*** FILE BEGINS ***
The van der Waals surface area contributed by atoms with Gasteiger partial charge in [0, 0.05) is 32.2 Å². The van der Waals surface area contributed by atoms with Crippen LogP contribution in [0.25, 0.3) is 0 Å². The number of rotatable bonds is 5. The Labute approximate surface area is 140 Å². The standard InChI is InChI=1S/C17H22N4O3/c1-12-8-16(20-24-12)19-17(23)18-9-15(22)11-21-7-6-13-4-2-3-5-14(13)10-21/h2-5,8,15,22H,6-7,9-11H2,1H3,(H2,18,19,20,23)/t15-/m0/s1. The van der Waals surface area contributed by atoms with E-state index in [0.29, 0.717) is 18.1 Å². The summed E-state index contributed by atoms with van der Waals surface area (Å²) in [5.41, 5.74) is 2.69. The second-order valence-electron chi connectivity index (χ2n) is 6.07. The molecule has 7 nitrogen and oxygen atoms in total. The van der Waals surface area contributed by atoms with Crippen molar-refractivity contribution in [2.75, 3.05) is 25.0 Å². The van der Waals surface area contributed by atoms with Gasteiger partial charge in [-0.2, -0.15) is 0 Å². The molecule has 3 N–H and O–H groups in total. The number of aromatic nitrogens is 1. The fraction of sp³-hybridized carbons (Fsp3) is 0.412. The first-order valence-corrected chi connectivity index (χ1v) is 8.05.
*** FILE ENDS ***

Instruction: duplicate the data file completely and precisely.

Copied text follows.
The van der Waals surface area contributed by atoms with Gasteiger partial charge in [0, 0.05) is 32.2 Å². The van der Waals surface area contributed by atoms with Crippen LogP contribution in [0.25, 0.3) is 0 Å². The number of rotatable bonds is 5. The Labute approximate surface area is 140 Å². The standard InChI is InChI=1S/C17H22N4O3/c1-12-8-16(20-24-12)19-17(23)18-9-15(22)11-21-7-6-13-4-2-3-5-14(13)10-21/h2-5,8,15,22H,6-7,9-11H2,1H3,(H2,18,19,20,23)/t15-/m0/s1. The van der Waals surface area contributed by atoms with E-state index in [0.29, 0.717) is 18.1 Å². The summed E-state index contributed by atoms with van der Waals surface area (Å²) in [5.41, 5.74) is 2.69. The second-order valence-electron chi connectivity index (χ2n) is 6.07. The molecule has 7 nitrogen and oxygen atoms in total. The van der Waals surface area contributed by atoms with Crippen molar-refractivity contribution in [2.75, 3.05) is 25.0 Å². The van der Waals surface area contributed by atoms with Gasteiger partial charge in [-0.2, -0.15) is 0 Å². The molecule has 3 N–H and O–H groups in total. The number of aromatic nitrogens is 1. The fraction of sp³-hybridized carbons (Fsp3) is 0.412. The first-order valence-corrected chi connectivity index (χ1v) is 8.05.